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25th March 1924, Page 29
25th March 1924
Page 29
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Driver's Experiences with Universal Joints, Taper Shafts and the Lubrication of Chains_

UNIVERSAL joints have given trouble to two of our readersrecently, and both of them exercised Considerable ingenuity in getting out, of

their difficulties. Of the two letters which have reached us on this matter.. the better one is, we think, that from " W.F.," of Alloa; at any rate, his solution is more widely applicable, and we therefOre award him the 15s. prize. Be commences his letter by a general complaint anent the liability of parallel splined shafts to work loose in the parts which are fitted upon them, Further, he remarks, once wear has developed, there is no means of circumventing it or of tightening the loose part upon its shaft. If the shaft be taper, then conditions are altogether different.

It is sometimes possible to tighten a part upon a parallel splined shaft by driving pieces of short steel along the splines, but, in the majority of eases, the, effect is to throw the part out of centre with the shaft-, causing uneven running, with its attendant lack of balance and other evils.

Eventually, in one particular case, a way out Of the difficulty was devised. The problem arose in connection with one-half of the universal joint on the clutch of a well-known make of heavy vehicle. The half-coupling wsorked loose on its shaft, which was parallel and splined. The shaft was, therefore, removed and put in the lathe. The end was then turned down, as shown in the accompanying sketch, so that a tendegree taper was formed, extending from the end of the shaft to about halfway along the parallel splined. portion. The half-coupling was then similarly treated, except that the taper was cut the other way, as shown.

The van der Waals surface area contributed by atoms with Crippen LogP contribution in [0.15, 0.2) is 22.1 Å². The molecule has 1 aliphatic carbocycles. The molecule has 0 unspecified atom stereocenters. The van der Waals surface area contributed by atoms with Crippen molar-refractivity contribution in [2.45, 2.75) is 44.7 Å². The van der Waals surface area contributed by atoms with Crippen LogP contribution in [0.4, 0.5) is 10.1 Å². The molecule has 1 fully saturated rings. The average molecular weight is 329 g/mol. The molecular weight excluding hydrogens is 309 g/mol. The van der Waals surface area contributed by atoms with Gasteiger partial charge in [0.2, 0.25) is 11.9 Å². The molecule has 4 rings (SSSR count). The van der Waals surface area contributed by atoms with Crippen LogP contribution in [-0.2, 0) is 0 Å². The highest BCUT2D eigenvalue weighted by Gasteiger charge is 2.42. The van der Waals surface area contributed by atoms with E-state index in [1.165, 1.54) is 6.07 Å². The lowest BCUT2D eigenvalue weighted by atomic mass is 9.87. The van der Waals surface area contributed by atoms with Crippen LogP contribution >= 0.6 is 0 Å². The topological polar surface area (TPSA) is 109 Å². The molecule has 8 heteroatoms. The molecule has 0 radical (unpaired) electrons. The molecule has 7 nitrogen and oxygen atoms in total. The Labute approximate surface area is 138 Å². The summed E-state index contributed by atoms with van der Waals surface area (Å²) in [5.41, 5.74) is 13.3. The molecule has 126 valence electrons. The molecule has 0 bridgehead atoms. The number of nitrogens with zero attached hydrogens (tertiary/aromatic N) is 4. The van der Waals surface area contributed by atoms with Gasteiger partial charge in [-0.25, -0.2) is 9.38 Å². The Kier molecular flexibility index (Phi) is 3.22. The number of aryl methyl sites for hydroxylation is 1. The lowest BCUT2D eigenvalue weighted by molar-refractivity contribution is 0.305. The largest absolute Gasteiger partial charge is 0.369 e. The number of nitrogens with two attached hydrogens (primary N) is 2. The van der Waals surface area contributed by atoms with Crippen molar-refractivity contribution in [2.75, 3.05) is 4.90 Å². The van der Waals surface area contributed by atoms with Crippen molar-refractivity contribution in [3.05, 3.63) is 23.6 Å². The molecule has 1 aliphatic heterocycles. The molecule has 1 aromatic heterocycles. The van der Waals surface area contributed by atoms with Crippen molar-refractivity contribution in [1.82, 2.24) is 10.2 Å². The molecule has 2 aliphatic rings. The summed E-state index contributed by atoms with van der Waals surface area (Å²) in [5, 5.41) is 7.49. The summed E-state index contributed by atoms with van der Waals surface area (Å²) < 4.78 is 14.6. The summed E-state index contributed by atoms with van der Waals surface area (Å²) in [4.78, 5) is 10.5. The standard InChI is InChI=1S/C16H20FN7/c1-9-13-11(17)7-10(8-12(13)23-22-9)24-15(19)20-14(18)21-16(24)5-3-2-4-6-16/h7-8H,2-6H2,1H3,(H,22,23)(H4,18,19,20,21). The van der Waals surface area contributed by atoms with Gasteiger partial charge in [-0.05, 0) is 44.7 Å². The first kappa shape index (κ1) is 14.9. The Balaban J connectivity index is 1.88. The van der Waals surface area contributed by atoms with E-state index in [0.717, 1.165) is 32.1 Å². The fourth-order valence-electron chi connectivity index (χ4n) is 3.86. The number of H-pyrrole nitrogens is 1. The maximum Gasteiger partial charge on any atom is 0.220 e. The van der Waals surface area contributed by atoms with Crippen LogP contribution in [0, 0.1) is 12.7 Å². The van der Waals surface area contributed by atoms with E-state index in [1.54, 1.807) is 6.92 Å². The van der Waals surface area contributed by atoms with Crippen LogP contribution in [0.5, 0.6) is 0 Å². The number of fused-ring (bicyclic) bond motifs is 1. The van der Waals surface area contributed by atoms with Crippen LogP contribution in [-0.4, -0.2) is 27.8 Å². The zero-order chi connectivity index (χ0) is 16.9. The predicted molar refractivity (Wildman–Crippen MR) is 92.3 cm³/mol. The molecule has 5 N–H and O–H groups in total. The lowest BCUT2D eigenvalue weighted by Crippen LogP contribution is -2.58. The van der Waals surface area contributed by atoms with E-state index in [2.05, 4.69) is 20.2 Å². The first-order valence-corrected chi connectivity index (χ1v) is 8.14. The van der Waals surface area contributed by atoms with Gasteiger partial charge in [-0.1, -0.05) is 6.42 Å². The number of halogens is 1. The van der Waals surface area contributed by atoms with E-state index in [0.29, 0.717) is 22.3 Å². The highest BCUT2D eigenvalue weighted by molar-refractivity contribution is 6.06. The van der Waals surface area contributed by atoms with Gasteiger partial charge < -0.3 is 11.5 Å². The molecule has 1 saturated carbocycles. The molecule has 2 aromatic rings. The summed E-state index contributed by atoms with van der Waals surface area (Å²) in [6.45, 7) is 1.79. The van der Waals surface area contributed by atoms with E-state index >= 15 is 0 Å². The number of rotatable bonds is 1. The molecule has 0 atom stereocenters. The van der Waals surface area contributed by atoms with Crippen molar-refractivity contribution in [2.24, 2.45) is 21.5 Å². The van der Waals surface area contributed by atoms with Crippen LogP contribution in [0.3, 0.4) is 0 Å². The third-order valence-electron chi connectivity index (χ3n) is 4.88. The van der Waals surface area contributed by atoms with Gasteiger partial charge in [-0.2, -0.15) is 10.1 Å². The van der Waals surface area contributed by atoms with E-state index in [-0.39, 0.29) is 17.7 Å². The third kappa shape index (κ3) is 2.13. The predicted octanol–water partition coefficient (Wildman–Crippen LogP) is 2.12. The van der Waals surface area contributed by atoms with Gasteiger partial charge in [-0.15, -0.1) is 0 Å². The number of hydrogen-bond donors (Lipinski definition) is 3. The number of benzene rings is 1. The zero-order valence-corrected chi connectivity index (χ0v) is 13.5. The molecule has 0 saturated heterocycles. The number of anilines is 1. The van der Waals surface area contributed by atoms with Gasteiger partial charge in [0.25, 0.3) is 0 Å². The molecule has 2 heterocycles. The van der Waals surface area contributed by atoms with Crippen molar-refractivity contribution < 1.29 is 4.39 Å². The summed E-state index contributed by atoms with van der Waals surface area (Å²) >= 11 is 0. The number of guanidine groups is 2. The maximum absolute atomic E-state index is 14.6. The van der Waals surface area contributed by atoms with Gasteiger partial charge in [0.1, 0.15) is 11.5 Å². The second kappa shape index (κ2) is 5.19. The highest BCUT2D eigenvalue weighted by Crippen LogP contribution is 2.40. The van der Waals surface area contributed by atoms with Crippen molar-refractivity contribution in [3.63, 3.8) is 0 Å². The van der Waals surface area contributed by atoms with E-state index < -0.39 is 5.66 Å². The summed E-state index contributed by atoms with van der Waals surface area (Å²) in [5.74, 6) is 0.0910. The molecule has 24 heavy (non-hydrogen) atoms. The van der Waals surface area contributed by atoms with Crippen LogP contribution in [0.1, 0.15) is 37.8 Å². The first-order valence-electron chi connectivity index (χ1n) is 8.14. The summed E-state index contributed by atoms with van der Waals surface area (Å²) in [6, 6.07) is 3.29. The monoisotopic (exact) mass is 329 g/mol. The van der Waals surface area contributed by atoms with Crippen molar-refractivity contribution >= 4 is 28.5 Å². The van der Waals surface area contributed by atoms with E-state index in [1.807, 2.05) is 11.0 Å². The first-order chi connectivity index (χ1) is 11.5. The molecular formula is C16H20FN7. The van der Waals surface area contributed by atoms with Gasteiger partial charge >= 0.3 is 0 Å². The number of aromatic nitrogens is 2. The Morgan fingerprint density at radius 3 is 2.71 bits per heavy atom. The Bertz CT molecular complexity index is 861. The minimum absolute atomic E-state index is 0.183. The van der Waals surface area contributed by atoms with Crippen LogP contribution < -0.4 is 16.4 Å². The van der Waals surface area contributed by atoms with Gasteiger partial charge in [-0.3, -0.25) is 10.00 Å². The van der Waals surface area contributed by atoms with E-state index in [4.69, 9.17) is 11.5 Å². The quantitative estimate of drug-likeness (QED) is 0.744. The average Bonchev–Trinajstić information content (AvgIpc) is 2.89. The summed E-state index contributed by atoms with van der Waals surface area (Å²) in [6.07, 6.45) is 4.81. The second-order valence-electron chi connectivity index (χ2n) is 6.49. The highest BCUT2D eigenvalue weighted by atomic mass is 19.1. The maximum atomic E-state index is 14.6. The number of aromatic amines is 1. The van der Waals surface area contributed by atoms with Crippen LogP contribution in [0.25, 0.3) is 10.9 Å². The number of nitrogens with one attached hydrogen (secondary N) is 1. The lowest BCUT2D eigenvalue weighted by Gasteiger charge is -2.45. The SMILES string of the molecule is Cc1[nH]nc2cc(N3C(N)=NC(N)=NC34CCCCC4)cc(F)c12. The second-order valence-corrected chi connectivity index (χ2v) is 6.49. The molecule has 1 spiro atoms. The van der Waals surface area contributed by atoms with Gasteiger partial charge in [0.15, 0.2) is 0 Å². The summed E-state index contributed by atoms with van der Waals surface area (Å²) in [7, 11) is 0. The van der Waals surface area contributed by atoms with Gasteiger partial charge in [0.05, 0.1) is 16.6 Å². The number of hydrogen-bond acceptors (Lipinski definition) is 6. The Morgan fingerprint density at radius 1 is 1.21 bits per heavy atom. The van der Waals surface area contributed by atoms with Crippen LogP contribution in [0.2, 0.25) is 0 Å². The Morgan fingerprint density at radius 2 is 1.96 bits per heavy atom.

Finally a wedge piece, to the shape of solid bar steel, was cut, as shown in the third figure of the sketch, so that it would closely fit the doubly tapered gap left between the inwardly tapering shaft and the outwardly tapering hole in the boss of the coupling. The wedge was made very slightly on the larger side, and a little longer than necessary... When turned to the dimensions required it was slit through one side by 'means of a hacksaw. Shaft and coupling were

then re-erected, and this wedge slipped' into place. The retaining nut on the end of the shaft was then screwed on, forcing the wedge into place.

THE trouble which . confronted " T.W. " of Wigan, arose out of an actual breakage of the jaw of a Spicer

joint. Both sides of the jaw broke through the holes for the star-piece of the joint. As it happens, the jaw is formed in one piece with the card an shaft itself, and it, was clearly an expensive job to replace it, hence " T.W.'s " anxiety to discover a method of effecting a repair by the means at his command.

The jaw had broken at the points marked A and B in the sketch. As a preliminary, the broken ends were cutoff, through OD and XY. The boss of the joint. was then turned up and screwed 16 threads per inch, British standard thread. A piece of mild-steel plate, of the necessary thickness, was then procured, and bent U-shaped as shown. This was first of all drilled and tapped through the base of the V, so that it would screw tightly on to the end of the shaft.